Monthly Archives: January 2017

Getting to Grips with Discrimination

Deborah Hellman, Two Concepts of Discrimination, 102 Virginia L. Rev. 895 (2016), available at SSRN.

Since the mid-1970s, the Supreme Court has insisted with increasing fervor upon an anticlassification norm as the central principle of Equal Protection law. In the past decade, alternative legal solutions to inequality have emerged as competitors with the anticlassification norm. In 2009, the late Justice Scalia observed, in his concurrence in Ricci v. DeStefano, that the disparate impact theory of liability available under Title VII of the 1964 Civil Rights Act required employers to categorize by race. Given the priority of colorblindness, Justice Scalia observed, it might therefore fall afoul of the Equal Protection Clause. Two basic instruments for racial equality—both a part of the federal statutory law of antidiscrimination for a half century—suddenly seemed in collision course. This conflict is at the heart of Deborah Hellman’s excellent new article.

The conflict between anticlassification and disparate impact has receded more recently. In a June 2015 decision interpreting the Fair Housing Act, Justice Kennedy brokered an uneasy truce. Yet the pressing and fundamental theoretical question raised by Justice Scalia’s Ricci concurrence has not dissipated: How is it that anticlassification and disparate impact can both purport to mitigate racial discrimination, and yet conflict? Is the disagreement a divergence of tactics—a question of whether one thinks one can get beyond race without accounting for race? Is it the result of a divide between ideal and nonideal theory? Or does it represent a more profound divide over the nature and substance of equality? Continue reading "Getting to Grips with Discrimination"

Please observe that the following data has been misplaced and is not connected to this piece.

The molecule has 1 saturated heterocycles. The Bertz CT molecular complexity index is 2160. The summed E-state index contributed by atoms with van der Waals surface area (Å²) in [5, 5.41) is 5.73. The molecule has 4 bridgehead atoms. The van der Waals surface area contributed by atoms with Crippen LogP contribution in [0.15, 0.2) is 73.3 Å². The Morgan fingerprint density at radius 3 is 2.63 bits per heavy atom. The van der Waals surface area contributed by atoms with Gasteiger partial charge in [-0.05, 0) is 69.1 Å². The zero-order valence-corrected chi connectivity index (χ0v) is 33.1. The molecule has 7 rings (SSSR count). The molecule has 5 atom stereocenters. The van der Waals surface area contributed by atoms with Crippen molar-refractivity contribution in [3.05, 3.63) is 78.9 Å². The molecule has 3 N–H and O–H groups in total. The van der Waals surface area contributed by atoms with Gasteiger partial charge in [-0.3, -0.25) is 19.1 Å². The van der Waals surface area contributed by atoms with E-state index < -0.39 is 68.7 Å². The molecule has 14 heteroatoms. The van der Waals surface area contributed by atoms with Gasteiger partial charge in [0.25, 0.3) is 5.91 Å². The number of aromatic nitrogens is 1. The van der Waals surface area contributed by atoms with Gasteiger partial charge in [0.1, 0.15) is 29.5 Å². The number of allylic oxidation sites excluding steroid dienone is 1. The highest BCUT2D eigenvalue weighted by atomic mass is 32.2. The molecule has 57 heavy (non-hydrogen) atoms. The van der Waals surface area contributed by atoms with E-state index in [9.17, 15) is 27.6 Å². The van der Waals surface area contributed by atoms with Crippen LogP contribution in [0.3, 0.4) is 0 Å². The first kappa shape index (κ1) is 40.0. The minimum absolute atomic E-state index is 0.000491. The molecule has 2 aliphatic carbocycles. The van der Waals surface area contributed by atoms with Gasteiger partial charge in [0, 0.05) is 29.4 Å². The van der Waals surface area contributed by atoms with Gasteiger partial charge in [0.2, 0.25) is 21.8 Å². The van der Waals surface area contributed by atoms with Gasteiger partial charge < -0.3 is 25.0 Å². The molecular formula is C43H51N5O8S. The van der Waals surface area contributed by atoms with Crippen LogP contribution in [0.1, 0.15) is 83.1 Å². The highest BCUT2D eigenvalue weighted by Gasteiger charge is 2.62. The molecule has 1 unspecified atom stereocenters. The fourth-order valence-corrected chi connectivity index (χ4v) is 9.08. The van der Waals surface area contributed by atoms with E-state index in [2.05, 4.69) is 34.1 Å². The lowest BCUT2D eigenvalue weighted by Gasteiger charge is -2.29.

Whittling Away at Trademark Law’s Notions of Harm

In recent decades, numerous scholars have challenged trademark law’s various conceptions of harm. Unlike copyright and patent law, trademark law positions itself as a harm-avoidance regime, rather than a mechanism for capturing economic rents. At least under the dominant theoretical model, the law seeks to promote competition by ensuring the accuracy and reliability of source-indicating symbols in markets. In practice, however, the harm narrative often breaks down under scrutiny. Recent articles have taken issue with the assorted harms that trademark law purports to prevent. From dilution by blurring to “irrelevant” confusion, critics have argued that at least some of the injuries targeted by trademark law are illusory.

In What Can Harm the Reputation of a Trademark?, Michael Handler adds to this literature with a critical look at dilution by tarnishment. Tarnishment, defined in the Lanham Act as “association arising from the similarity between a mark or trade name and a famous mark that harms the reputation of the famous mark,” explicitly addresses itself to harm. On its face, it requires not only proof of some association between the famous mark and the diluting one, but a demonstrable risk that the challenged use is likely to harm the famous mark’s reputation. Yet courts have suggested (and some have held) that they will presume such a risk when marks resembling famous ones appear on unsavory products. Tarnishment, in other words, assumes that creating a mental association between a famous mark and some distasteful product can sully the trademark’s reputation, even when consumers realize that there’s no relationship between the two parties. Handler questions that presumption. In particular, he “quer[ies] whether this form of dilution – to the extent it encompasses conduct beyond the boundaries of the traditional, confusion-based, trademark infringement action – is, in fact, a ‘harm’ of which the law should take cognizance.” Continue reading "Whittling Away at Trademark Law’s Notions of Harm"